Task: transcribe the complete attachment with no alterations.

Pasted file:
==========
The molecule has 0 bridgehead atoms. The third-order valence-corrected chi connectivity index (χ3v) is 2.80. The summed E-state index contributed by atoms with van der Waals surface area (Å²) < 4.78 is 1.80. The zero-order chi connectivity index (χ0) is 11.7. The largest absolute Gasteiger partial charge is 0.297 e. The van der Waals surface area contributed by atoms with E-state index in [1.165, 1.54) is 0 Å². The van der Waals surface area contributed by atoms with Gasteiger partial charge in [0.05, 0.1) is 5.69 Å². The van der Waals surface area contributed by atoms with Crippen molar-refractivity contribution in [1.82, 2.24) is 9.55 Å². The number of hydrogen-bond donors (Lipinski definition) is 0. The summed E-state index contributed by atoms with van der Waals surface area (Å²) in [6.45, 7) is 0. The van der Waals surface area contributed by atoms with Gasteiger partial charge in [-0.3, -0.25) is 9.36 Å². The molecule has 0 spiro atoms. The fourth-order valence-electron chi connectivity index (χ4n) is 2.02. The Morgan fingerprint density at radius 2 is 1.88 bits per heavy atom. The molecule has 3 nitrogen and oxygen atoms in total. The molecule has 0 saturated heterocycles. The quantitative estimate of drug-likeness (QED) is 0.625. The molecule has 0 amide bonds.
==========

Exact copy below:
The molecule has 0 bridgehead atoms. The third-order valence-corrected chi connectivity index (χ3v) is 2.80. The summed E-state index contributed by atoms with van der Waals surface area (Å²) < 4.78 is 1.80. The zero-order chi connectivity index (χ0) is 11.7. The largest absolute Gasteiger partial charge is 0.297 e. The van der Waals surface area contributed by atoms with E-state index in [1.165, 1.54) is 0 Å². The van der Waals surface area contributed by atoms with Gasteiger partial charge in [0.05, 0.1) is 5.69 Å². The van der Waals surface area contributed by atoms with Crippen molar-refractivity contribution in [1.82, 2.24) is 9.55 Å². The number of hydrogen-bond donors (Lipinski definition) is 0. The summed E-state index contributed by atoms with van der Waals surface area (Å²) in [6.45, 7) is 0. The van der Waals surface area contributed by atoms with Gasteiger partial charge in [-0.3, -0.25) is 9.36 Å². The molecule has 0 spiro atoms. The fourth-order valence-electron chi connectivity index (χ4n) is 2.02. The Morgan fingerprint density at radius 2 is 1.88 bits per heavy atom. The molecule has 3 nitrogen and oxygen atoms in total. The molecule has 0 saturated heterocycles. The quantitative estimate of drug-likeness (QED) is 0.625. The molecule has 0 amide bonds.